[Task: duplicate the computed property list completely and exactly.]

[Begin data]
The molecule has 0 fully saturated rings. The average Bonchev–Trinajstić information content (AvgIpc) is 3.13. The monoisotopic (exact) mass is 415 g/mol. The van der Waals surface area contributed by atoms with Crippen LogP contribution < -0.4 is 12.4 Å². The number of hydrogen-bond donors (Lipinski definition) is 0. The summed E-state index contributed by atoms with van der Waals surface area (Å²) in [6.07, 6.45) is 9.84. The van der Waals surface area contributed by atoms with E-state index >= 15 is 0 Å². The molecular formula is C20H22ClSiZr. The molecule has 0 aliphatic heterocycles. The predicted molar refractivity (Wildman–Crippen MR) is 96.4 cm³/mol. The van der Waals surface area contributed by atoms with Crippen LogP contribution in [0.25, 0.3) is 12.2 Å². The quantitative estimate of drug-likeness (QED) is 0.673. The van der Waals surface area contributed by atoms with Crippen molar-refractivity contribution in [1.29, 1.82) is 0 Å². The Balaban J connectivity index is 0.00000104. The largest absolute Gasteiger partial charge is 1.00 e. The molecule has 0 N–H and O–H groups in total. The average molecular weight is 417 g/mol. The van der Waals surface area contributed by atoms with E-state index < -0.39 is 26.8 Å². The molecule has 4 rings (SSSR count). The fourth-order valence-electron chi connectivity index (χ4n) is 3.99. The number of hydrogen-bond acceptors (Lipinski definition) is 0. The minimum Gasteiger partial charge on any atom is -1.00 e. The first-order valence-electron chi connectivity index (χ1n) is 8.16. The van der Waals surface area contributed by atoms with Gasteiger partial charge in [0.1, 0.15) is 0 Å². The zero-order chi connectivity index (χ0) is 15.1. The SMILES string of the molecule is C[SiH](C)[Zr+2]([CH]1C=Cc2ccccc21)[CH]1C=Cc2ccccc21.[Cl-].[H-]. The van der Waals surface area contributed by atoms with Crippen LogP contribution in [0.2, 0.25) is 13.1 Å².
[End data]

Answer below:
The molecule has 0 fully saturated rings. The average Bonchev–Trinajstić information content (AvgIpc) is 3.13. The monoisotopic (exact) mass is 415 g/mol. The van der Waals surface area contributed by atoms with Crippen LogP contribution < -0.4 is 12.4 Å². The number of hydrogen-bond donors (Lipinski definition) is 0. The summed E-state index contributed by atoms with van der Waals surface area (Å²) in [6.07, 6.45) is 9.84. The van der Waals surface area contributed by atoms with E-state index >= 15 is 0 Å². The molecular formula is C20H22ClSiZr. The molecule has 0 aliphatic heterocycles. The predicted molar refractivity (Wildman–Crippen MR) is 96.4 cm³/mol. The van der Waals surface area contributed by atoms with Crippen LogP contribution in [0.25, 0.3) is 12.2 Å². The quantitative estimate of drug-likeness (QED) is 0.673. The van der Waals surface area contributed by atoms with Crippen molar-refractivity contribution in [1.29, 1.82) is 0 Å². The Balaban J connectivity index is 0.00000104. The largest absolute Gasteiger partial charge is 1.00 e. The molecule has 0 N–H and O–H groups in total. The average molecular weight is 417 g/mol. The van der Waals surface area contributed by atoms with E-state index < -0.39 is 26.8 Å². The molecule has 4 rings (SSSR count). The fourth-order valence-electron chi connectivity index (χ4n) is 3.99. The number of hydrogen-bond acceptors (Lipinski definition) is 0. The minimum Gasteiger partial charge on any atom is -1.00 e. The first-order valence-electron chi connectivity index (χ1n) is 8.16. The van der Waals surface area contributed by atoms with Gasteiger partial charge in [0.1, 0.15) is 0 Å². The zero-order chi connectivity index (χ0) is 15.1. The SMILES string of the molecule is C[SiH](C)[Zr+2]([CH]1C=Cc2ccccc21)[CH]1C=Cc2ccccc21.[Cl-].[H-]. The van der Waals surface area contributed by atoms with Crippen LogP contribution in [0.2, 0.25) is 13.1 Å².